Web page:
Leaving Things to the Last Minute

Leaving things to the last minute is something that I have done quite often in my life, in many different ways. For me this has mostly played out in the form of procrastination, knowing that something had to be done, but not having the motivation to get to it and do it. Simple things like feeling that I needed to clean somewhere in the house, or knowing that something had to be completed for work but just holding off on doing so, or knowing that I had agreed to do something for another but not finding the time to do it.

I am becoming aware though, that ‘leaving things to the last minute’ can be played out in many different ways in our lives, for instance leaving home with just enough time to get somewhere and invariably running late, or being so busy with work or a project that one is made late for an appointment or meeting, even down to being so busy that going to the toilet is held off until the need is dire.

All of these things put my body under stress, creating a constant anxiety, as my body knows what is needed when, but I more than often ignore its subtle messages and push through to do what I think or want to do before I address the next thing that needs my attention.

The other thing that I have observed when I am holding back from doing the next thing is the excuse I use – “oh, sorry I am late, but I had to complete…” – because it sounds good and proves how ‘committed’ I am to my work or the project at hand.

We can often make the mistake of thinking that living this way only affects ourselves and that giving the impression we are a productive person in society is enough, where it seems this is quite the opposite as many are not productive at all although they may appear to be so.

Does this appearance of being productive then become an unconscious push in our body to be seen as being just that step ahead of another? Is there an energy at play, a judgment that is underlying in society where those who are not seen to be productive are regarded as a burden, even though they may really be accomplishing more without the big show of ‘being productive’? As we do not want to be seen as being ‘unproductive’ ourselves, do we live in the stress of constantly proving that we are productive, creating a tension between ourselves and all others? And does this only affect us? Or is there a ripple effect happening that we are very knowingly choosing to ignore in preference to feeling our own self-importance?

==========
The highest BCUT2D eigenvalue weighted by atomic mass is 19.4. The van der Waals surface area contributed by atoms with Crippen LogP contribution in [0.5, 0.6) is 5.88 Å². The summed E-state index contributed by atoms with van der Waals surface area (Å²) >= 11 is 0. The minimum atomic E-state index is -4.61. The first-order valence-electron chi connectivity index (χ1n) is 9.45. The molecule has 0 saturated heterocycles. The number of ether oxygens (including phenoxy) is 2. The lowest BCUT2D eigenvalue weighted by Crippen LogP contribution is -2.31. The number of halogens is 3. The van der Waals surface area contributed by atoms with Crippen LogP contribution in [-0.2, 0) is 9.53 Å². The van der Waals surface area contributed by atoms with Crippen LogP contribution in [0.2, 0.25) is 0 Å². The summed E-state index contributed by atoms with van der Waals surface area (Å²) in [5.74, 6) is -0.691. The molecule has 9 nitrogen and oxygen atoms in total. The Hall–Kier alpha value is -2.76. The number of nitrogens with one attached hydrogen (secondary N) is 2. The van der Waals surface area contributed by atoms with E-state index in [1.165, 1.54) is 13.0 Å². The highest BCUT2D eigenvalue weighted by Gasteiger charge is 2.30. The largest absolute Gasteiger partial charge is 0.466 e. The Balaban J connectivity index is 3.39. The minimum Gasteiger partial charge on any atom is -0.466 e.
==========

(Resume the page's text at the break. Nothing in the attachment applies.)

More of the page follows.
Does leaving just enough time to get to an appointment and finding that we are late, affect just us? Are our families being impacted by our behaviour, and by how we feel when we are living under the stress of needing to prove our worth and value to society?

I have come to the understanding that there is a very real ripple effect to living with this need to prove my value. When I am late for an appointment the person expecting me is impacted. When I live under the constant drive of proving my worth in society my family is the front-line receiver of my behaviour and are impacted daily in a multitude of ways, feeling the disregard when the simple daily life processes are ‘done in a hurry’ or simply ‘left to another time.’

What I feel is so harming about this behaviour and way of living is that when I am caught up in this I am absolutely oblivious to the effect it has, not only on those around me, but on society as a whole. I now realise that this is living in a way that is in complete opposition to the impulse of my Soul and the messages my body is constantly sending me.

Innately we all know our worth, our value and what it is that we individually bring to society. We have more than enough time to complete all of our commitments along with honouring our bodies and moving on to the next thing as it is needed, with plenty of space (time) to do so.

Honouring that, if it is time to move onto something else and what we are working on is not finished, then the space will be there later to complete it. Living this way brings a flow, an ease to life and a deep trust in ourselves: it also highlights true commitment as we are no longer committed to what we want or think needs to be done, but to society as a whole.

It’s time to remember the simplicity of surrendering to our body and allowing our life to unfold with the power and glory that is naturally within each and every one of us. To not get caught up in the societal judgments that are present, but to see them and understand each person’s reason for choosing to be part of them. Living a steady solid knowing of the value of each of us and showing another the way to step out of the prison the judgements become.

By Leigh Strack, Goonellabah NSW

Related Reading:
No Longer Racing Against Time
Time and Our Perception of it
How was your Day? – “Intense”

820 thoughts on “Leaving Things to the Last Minute

  1. There is certainly a difference between doing a lot and the quality of what we do. I was certainly a pro at fitting lots in but not having much to show for it. This really reflects the extent to which we hide behind being busy.

  2. I have never felt that not going to the toilet in time would put my body under stress and creating a constant anxiety. It is only recently that I started to be honest about the consequences on my body when I don’t listen when I have to go for a pee. Of course this is causing stress and anxiety but all my life I just went along with what seemed more important than my own body.

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